Taking responsibility is hard to do. Shifting blame is so much easier.
To be honest, some have turned shifting blame into an art form.
When a divorce occurs, it is the other person’s horribly irritating faults that have caused the problems. When a person strays away into an affair, it was caused by the other person’s neglect or the other person’s boring behavior. Naturally when an attentive, exciting person comes along, the new chance at a better relationship makes sense. When someone turns to alcohol, maybe someone has been so cruel to them that drinking is the only way to cope. The bottle is the crutch that is needed to help one get through the day. The list can go on and on. Everyone is blamed except the person who really deserves the blame…the person who committed the act.
To this end, Pastor Bevere concludes Chapter 8 with a Biblical contrast illustrating the power of taking responsibility: David vs. Saul.
I have seen a man cry as he confessed his sin. When a man takes total responsibility for a mistake, it can be tough to watch. David knew he had sinned and he cried out in his pain. In my experience, it is so uncomfortable to watch someone do this that the natural response is to try to get the repentant person to admit that it was not totally their fault. I think the goal of that is to get them to calm down. I know the “natural response” is something we may feel compelled to do but on the other hand, there is something extremely admirable about a person who has taken responsibility. Tears are probably symbols of honest contrition. They help relieve the sinner of their grief. They humble the sinner and set them up to actually get past the sin and experience some degree of reconciliation with God.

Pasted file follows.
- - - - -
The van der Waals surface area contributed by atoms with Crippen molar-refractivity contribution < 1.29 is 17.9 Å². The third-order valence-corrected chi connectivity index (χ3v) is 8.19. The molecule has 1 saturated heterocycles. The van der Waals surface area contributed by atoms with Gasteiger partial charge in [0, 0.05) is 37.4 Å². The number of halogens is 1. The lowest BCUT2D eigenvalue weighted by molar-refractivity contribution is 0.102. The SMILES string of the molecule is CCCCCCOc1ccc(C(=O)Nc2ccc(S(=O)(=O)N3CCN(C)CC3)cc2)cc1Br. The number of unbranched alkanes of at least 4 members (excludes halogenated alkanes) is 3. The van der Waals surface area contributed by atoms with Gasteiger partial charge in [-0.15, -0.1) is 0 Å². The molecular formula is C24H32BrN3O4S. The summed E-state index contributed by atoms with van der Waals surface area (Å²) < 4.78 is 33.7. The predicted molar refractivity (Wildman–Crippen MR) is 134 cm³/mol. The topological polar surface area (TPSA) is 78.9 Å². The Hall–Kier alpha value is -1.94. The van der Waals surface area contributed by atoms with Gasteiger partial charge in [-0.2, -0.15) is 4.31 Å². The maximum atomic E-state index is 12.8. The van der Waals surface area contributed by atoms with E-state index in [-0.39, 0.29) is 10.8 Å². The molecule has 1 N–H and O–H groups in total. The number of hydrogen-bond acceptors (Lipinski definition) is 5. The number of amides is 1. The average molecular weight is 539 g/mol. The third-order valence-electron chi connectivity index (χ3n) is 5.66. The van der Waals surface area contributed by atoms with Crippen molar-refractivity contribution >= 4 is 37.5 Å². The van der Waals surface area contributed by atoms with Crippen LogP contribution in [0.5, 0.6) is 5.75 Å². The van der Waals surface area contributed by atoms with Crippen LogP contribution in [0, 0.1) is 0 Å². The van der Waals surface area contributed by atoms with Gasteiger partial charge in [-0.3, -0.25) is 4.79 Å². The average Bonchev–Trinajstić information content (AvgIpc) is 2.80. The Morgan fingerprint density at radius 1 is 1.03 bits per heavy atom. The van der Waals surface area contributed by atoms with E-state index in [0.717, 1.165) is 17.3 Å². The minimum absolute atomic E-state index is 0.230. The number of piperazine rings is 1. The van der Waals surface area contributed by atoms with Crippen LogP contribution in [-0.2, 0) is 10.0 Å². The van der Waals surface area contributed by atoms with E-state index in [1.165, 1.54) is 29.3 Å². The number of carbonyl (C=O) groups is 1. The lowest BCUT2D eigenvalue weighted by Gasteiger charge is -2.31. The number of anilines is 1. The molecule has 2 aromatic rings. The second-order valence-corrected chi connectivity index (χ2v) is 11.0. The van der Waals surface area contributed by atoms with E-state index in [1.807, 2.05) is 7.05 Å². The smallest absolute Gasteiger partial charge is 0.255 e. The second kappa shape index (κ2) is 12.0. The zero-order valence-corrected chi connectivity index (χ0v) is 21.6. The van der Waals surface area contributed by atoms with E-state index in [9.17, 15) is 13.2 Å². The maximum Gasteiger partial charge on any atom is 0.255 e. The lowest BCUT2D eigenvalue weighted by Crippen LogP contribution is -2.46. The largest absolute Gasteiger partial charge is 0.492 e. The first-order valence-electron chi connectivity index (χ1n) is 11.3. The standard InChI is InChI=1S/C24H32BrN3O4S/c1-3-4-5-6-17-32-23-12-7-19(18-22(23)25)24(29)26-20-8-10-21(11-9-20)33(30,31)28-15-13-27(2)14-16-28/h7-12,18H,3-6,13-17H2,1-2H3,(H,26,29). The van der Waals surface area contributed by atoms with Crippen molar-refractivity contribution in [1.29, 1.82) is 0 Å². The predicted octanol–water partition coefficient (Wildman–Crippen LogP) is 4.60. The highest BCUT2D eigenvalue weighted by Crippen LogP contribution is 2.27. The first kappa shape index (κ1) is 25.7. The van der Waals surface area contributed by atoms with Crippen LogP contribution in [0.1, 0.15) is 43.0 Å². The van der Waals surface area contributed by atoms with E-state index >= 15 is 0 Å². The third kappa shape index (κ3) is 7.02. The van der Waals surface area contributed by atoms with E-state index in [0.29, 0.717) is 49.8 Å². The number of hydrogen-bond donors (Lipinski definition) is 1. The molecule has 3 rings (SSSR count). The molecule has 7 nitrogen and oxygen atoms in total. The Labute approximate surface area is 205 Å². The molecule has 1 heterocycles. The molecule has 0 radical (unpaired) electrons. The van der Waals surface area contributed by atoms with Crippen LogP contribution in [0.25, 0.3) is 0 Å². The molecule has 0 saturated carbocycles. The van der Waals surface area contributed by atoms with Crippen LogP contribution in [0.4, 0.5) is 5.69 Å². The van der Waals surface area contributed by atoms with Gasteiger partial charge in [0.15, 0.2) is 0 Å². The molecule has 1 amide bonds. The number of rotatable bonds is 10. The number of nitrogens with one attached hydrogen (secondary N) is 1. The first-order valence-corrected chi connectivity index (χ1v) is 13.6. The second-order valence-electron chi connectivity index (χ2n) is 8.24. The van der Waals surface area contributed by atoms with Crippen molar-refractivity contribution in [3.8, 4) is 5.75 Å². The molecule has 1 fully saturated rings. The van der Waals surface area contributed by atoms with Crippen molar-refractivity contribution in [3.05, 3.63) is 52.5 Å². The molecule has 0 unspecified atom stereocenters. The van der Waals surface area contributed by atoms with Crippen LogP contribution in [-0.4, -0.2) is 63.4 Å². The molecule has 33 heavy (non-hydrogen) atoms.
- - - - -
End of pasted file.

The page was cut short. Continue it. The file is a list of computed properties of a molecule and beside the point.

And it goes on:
Read the words of King David in the book of Psalms as he cries out in his grief. He has hurt his relationship with God and he knows it. He has committed adultery and murder. “Against You and You alone, have I sinned; I have done what is evil in Your sight” [Psalm 51:4]. David is expressing truth and it is hard to read.
A contrast to David is King Saul. Saul had a need to be powerful in the world. He had a lavish lifestyle and a terrific sense of pride. When God gave Saul specific instructions, he decided to do what he wanted. God asked him to exterminate the Amalekites. The instructions were explicit: don’t just kill the men, but the women and children also, and even the cattle – spare nothing and no one. Saul, in his pride, kept some of the booty from his military exploits. He disobeyed God.
Saul knew he had displeased God but he does not seem as repentant as David. Some people handle their sinning like Saul. They are less concerned about the sin and more concerned that they have been caught sinning. They are embarrassed by the public exposure. Of course, if they had not been caught, everything would be ok. Sin unexposed is not sin.
What is the message of this contrast? Maybe it can best be summed up in the Scripture from 2 Corinthians 7:10: “For the kind of sorrow God wants us to experience leads us away from sin.”
God knew Saul’s sorrow was not going to do that and God removed him from his kingship. David’s sorrow was genuine and heartfelt and he was restored.
Since Pastor Bevere is writing about our tendency to fall in love with worldly things, what is the point that he is trying to make about responsibility? As Christians, we need to own up to our failings in this regard. To use a trite expression, “we can’t have our cake and eat it too.”
Simply put, he says “friendship with the world affects our experiential relationship with God…substituting good for God has cost us greatly, both on the personal and the corporate church level.”
Shifting blame is not the way to handle sin. Taking responsibility is hard to do but it is best. Expressing truth is so hard to do sometimes but restoration is what we want…not removal.